When W. Eugene Smith set his foot on Pittsburgh land in March 1955, he had made a reputation of edgy, conflict, and at the same time outstanding photographer. Smith was very well known for his photo coverage of the WW2 battles in the Pacific region, bright reportage from Franco’s Spain, and of course, his best-known photo essay ‘A country doctor,’ that was published in Life magazine.
Pittsburgh photo essay became a significant chapter in the life story of W. Eugene Smith.
Gene made a bold move before the Pittsburgh trip and left the Life with a scandal. This resignation left him penniless, Smith drank a lot, and his wife took their four kids and left a genius alone. Well, not so alone, as Smith’s mistress Margery Lewis gave birth to their son in Philadelphia.
This problematic life situation pushed W. Eugene Smith to the collaboration with a writer Stefan Lorant, who was looking for a photo set to illustrate his book about Pittsburgh. Smith didn’t have any interest in this city-of-steel adventure, but he had a great need for money. He was paid $500 in advance (of total $1,200) and hoped that this assignment would take two weeks at max. Instead, W. Eugene Smith spent over a year in Pittsburgh and ended it up with “the finest set of photographs he had ever produced.”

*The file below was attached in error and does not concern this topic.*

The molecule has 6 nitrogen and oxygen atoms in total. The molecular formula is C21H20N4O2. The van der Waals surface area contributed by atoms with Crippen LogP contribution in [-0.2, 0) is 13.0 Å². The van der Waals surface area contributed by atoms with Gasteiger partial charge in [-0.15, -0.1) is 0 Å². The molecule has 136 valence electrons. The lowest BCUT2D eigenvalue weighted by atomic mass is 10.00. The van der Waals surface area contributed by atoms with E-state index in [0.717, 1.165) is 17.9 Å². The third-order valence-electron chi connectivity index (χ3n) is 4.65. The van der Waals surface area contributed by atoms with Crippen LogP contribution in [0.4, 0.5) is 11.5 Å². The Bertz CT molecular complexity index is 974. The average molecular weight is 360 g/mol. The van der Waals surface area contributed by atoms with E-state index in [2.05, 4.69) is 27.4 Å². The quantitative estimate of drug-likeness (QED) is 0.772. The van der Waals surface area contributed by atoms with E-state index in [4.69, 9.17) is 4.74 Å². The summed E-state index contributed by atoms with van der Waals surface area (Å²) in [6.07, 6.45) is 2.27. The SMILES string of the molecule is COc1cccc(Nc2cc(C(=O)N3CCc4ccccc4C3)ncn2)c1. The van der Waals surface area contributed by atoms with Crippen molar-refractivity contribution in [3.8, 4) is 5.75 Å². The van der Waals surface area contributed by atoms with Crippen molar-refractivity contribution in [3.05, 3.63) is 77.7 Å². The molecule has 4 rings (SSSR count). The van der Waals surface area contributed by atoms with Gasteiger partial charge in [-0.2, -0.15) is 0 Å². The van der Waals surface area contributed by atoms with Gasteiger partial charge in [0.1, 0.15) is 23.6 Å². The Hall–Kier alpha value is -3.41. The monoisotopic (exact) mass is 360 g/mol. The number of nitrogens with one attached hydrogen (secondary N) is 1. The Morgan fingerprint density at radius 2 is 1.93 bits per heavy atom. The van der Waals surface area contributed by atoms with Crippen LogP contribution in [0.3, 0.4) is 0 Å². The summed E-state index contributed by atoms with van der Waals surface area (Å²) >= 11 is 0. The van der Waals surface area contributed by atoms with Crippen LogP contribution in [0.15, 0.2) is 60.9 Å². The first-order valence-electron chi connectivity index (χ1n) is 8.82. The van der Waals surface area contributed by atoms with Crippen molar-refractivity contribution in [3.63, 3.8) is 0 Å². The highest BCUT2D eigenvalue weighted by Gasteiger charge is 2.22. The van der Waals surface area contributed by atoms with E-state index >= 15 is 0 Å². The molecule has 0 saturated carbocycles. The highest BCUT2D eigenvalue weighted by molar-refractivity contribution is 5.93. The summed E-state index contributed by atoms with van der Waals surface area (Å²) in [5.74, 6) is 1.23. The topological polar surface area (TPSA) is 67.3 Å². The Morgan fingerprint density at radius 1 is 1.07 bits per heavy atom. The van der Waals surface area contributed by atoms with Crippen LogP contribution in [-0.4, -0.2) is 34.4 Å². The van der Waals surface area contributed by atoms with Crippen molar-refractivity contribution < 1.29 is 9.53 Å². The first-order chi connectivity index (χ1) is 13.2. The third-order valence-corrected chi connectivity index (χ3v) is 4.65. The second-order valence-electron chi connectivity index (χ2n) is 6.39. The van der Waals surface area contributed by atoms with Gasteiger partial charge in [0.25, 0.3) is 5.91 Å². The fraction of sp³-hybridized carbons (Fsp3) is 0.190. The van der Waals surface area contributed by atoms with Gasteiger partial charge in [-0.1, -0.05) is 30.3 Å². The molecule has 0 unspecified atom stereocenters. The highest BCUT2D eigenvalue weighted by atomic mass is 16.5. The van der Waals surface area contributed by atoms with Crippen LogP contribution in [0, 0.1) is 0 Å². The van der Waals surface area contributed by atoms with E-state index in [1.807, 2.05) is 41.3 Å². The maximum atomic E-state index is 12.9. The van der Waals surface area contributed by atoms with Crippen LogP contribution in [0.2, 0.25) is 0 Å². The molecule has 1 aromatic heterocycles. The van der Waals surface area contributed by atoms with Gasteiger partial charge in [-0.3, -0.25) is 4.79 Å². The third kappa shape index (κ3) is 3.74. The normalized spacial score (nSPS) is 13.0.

Stefan Lorant provided Smith with shooting script with 25 chapters like i“Steel industry,” “Nationalities and their clubs,” ‘City Streets’ “Libraries,” “Life on the river,” “Life in parks,” and “Department stores.” W. Eugene Smith did all of those but in his way. Lorant recalled that he never saw life in Pittsburgh as grim and desperate, as in Smith’s pictures. In other words, W. Eugene Smith did again what he did the best: set the fire of conflict upon the editorial control over his photography.
Crime, he photoed
On May 20, Smith was brutally robbed. He lost five cameras, ten lenses, a box of film, and other miscellaneous stuff. About 500 images were stolen. Gene was searching through pawnshops and landfills looking for his equipment. Finally, he collected two of his stolen Leicas at a pawnshop in East Liberty for $40. Robbers used one of them to make some images of themselves, and Eugene Smith found those films; police used the evidence to arrest later and convict them. W. Eugene Smith sadly admitted that his Pittsburgh project lost its half.
Overall, W. Eugene Smith took 17,000 images in Pittsburgh. The book Pittsburgh: The Story of an American City included 64 of them. Photos didn’t reflect the Lorant’s editorial narrative but Smith’s perception of the city of molten steel. He saw the city in contrasts that he stressed in his images: water and land, steel and grass, rich and poor.
Smith didn’t like to talk about the Pittsburgh project. He saw it as a defeat, as it was incomplete, but also as the most exceptional set of pictures he had ever created.
That’s what W. Eugene Smith used to say until he completed his photo story of Minamata.